Scientists discover the mechanism for the formation of high-order DNA structures

For the first time, molecular biologists have pointed out how one specific process uses energy to ensure the histone is properly placed on DNA to form chromatin. Their findings were published on Dec. 17 in Nature Communications.

The learning absorbed on the proteins called histone chaperones. Histone chaperones are accountable for adding and eliminating specific histones at specific times during the DNA packaging procedure. Misregulation of the expression of genes or aberrant duplication of DNA at the wrong time and place may result from the wrong histone. Therefore, histone chaperones are key players in the assembly and disassembly of chromatin.

“To carefully control the assembly and disassembly of chromatin units, histone chaperones act as molecular escorts to prevent the aggregation of histones and unwanted interactions,” said Professor Ji-Joon Song of the KAIST Department of Biological Sciences. “We established available to understand how chemical energy is used by a unique histone chaperone to gather or disassemble chromatin.” Song and his team looked to Abo1, the only known histone chaperone that uses cellular energy (ATP). While Abo1 is found in yeast, in other organisms, comprising humans, it has a similar partner called ATAD2.

Both use ATP, which is generated by a mechanism in which enzymes break down the phosphate bond of a molecule. Normally, ATP energy is used to fuel other cellular processes, but for histone chaperones, it is a special friend.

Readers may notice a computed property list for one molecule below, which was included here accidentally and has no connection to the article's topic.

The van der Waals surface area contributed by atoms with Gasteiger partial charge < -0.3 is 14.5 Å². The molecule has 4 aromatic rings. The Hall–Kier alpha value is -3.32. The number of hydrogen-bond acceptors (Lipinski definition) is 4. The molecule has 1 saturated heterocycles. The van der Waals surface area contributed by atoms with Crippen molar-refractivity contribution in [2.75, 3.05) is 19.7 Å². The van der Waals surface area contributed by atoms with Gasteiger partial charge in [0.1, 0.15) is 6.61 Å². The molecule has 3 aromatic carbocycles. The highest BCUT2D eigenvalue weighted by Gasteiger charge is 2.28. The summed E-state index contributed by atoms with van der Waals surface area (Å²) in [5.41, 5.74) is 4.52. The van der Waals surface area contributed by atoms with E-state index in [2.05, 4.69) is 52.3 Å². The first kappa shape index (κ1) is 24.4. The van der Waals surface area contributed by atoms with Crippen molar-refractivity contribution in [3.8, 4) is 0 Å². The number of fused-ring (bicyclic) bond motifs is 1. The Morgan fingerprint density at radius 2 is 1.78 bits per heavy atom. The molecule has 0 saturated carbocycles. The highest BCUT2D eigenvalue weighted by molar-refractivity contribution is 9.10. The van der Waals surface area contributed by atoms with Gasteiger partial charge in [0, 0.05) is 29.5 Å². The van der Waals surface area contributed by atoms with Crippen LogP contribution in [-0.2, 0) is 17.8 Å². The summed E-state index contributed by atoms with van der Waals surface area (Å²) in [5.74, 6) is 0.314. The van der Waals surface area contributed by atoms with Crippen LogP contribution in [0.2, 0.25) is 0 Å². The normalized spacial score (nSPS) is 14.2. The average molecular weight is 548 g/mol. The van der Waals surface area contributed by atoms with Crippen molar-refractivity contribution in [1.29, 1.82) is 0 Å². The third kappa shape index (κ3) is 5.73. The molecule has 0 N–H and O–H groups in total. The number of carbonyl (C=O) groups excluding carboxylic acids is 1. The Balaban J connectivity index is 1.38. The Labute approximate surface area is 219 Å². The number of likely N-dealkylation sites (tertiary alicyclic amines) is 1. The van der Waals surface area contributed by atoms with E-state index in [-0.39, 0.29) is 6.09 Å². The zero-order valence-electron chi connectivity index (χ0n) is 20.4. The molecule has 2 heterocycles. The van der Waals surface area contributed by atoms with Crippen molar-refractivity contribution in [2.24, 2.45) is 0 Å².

“This was an stimulating dispute in the field because all other histone chaperones that have continuous verified so far do not use ATP,” said Song. The scientists will evaluate the protein suggestions at the single-molecule level by imaging Abo1 with a single-molecule fluorescence imaging technique known as the DNA curtain test.

The method allows scientists to organize the molecules and proteins of DNA on a single layer of a microfluidic chamber and analyze the layer using microscopy of fluorescence.

The researchers found that Abo1 is ring-shaped and changes its structure to accommodate and deposit a specific histone on DNA by means of real-time observation. In fact, they find that ADP powered the welcoming structural changes.

“We detection a appliance by which Abo1 accommodates histone substrates, ultimately permitting it to act as a unusual energy-dependent histone chaperone,” said Song. “We also establish that despite the arrival of a protein disassembly machine, Abo1 actually loads histone substrates onto DNA to facilitate the assembly of chromatin.” Researchers plan to continue to explore how energy-dependent histone chaperones bind and release histones, with the ultimate goal of developing therapies that can target cancer-causing misconduct through the analogous human counterpart of Abo1.